James Freret Architectural Drawings features 150 projects from the office of 19th century New Orleans architect James Freret. Freret (1838-1897) was born in New Orleans to a prominent family. His mother was Livie (DArensbourg) Freret, his father James P. Freret operated a cotton press. His uncle was William Freret who served as mayor of New Orleans (1840-1842; 1843-1844), and his cousin was William A. Freret, also a prominent New Orleans architect. William A. and James collaborated on the completion of the cast iron constructed Moresque Building, which was begun by William A. before the Civil War, and completed by the cousins afterwards. Before the Civil War, James trained in the office of New Orleans architect George Purves. In the early 1860s, he studied at the Ecole des Beaux-Arts in Paris under Charles-Auguste Questal. Following the outbreak of the war, he returned to Louisiana to take a commission as an officer in the Confederate Armys engineering corps. After being wounded in battle, he returned to New Orleans before the end of the war, to take up work as an architect. Freret designed many important institutional and commercial structures in New Orleans and Louisiana, but was most prolific as a residential architect. This online collection includes many of his most important works, including buildings for the Little Sisters of the Poor (1886), the Gothic Revival Masonic Hall (1867-1871), the Jewish Widows and Orphans Home (1868), and proposals for four different designs for the congregation of Temple Sinai (1870). Residential plans include projects for many wealthy leading citizens of the day, but also more modest homes, including Frerets own home. These presentation drawings are executed on small 19 x 13 sheets, in delicate watercolor. Most sheets include an exterior front elevation and floor plans for one project, but a few sheets have two projects. The Southeastern Architectural Archive also has representation of many other important 19th century New Orleans architects, including father and son James Gallier, Sr. and Jr., brothers Charles Bingley and James H. Dakin, Richard Esterbrook, John Turpin, Thomas Sully, and many others.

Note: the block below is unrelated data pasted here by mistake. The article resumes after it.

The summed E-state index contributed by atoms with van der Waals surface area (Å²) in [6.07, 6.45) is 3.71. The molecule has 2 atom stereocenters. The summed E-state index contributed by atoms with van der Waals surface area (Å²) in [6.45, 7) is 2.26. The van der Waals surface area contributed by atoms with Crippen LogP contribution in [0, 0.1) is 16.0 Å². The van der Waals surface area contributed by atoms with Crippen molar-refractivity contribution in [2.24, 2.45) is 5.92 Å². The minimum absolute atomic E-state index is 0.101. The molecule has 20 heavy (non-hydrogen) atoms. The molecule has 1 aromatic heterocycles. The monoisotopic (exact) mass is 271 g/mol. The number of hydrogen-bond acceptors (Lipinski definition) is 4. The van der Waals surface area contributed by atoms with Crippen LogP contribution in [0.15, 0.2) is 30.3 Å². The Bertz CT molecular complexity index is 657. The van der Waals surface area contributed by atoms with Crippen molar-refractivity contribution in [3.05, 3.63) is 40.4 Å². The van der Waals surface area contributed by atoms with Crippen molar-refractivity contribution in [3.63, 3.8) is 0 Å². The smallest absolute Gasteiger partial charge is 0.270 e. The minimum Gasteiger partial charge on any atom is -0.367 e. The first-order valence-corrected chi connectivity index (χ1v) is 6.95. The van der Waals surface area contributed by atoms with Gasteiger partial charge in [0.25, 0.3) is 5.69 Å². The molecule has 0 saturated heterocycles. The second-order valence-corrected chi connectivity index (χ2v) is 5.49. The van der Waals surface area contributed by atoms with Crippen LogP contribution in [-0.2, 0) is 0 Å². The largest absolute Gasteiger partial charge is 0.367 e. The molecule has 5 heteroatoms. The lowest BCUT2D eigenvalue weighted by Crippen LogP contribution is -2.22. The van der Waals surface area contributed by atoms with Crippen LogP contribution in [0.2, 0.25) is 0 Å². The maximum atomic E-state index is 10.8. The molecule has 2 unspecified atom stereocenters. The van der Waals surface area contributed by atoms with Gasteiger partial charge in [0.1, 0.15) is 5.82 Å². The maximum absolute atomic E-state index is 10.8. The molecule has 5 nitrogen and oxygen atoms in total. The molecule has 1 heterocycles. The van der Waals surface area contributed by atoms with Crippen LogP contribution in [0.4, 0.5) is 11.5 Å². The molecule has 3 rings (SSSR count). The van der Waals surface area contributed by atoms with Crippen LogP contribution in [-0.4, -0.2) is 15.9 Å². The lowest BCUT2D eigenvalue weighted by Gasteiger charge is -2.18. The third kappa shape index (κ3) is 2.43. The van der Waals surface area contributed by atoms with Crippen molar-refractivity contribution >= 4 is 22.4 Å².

LaRC Manuscripts Collection 740 consists of personal and literary papers of beloved New Orleans novelist, John Kennedy Toole (1937-1969), a posthumous winner of the Pulitzer Prize for Fiction in 1981. Much of the personal memorabilia of Toole’s life, and his parents’ lives, was originally preserved by the collection’s donor, Thelma Ducoing Toole, who was persistently intent on the publication of her son’s comedic masterpiece, A Confederacy of Dunces. Toole, born in New Orleans, excelled in all levels of his education, graduating Phi Beta Kappa with Honors in English at Tulane University at the age of twenty. He agonized as to whether to teach or to write, and attended graduate school at Columbia while teaching at Hunter College. His opportunity to spend time writing fiction came ironically while stationed with the Army in San Juan, Puerto Rico, while his job was teaching English as a second language. After returning to New Orleans, he met with disappointment attempting to publish A Confederacy of Dunces. He continued to struggle with his relationships, basic life choices and depression, again vascillating between attempting to teach and attempting to write, but sadly his life ultimately ended in suicide. Many years later, his ground-breaking novel was published by Louisiana State University Press, primarily through the efforts of his mother, who, with manuscript in hand, was fortunate to find a receptive audience in well-known novelist Walker Percy.
The materials in the JKT Digital Collection are made available for research and study purposes only. Any other use requires permission. For further information on the permissions process and guidelines, see the permissions page of the Louisiana Research Collection http://larc.tulane.edu/services/publication-permission. The LaRC respects the intellectual property rights of others. The inclusion of materials in this digital collection is the result of either explicit permission from the copyright owner or a good faith belief, following reasonable investigation, that the work is in the public domain or available for purposes of research and scholarship under fair use principles of the copyright laws of the United States.
If you believe that your copyrighted work has been improperly included in this digital collection, please notify the LaRC by contacting firstname.lastname@example.org.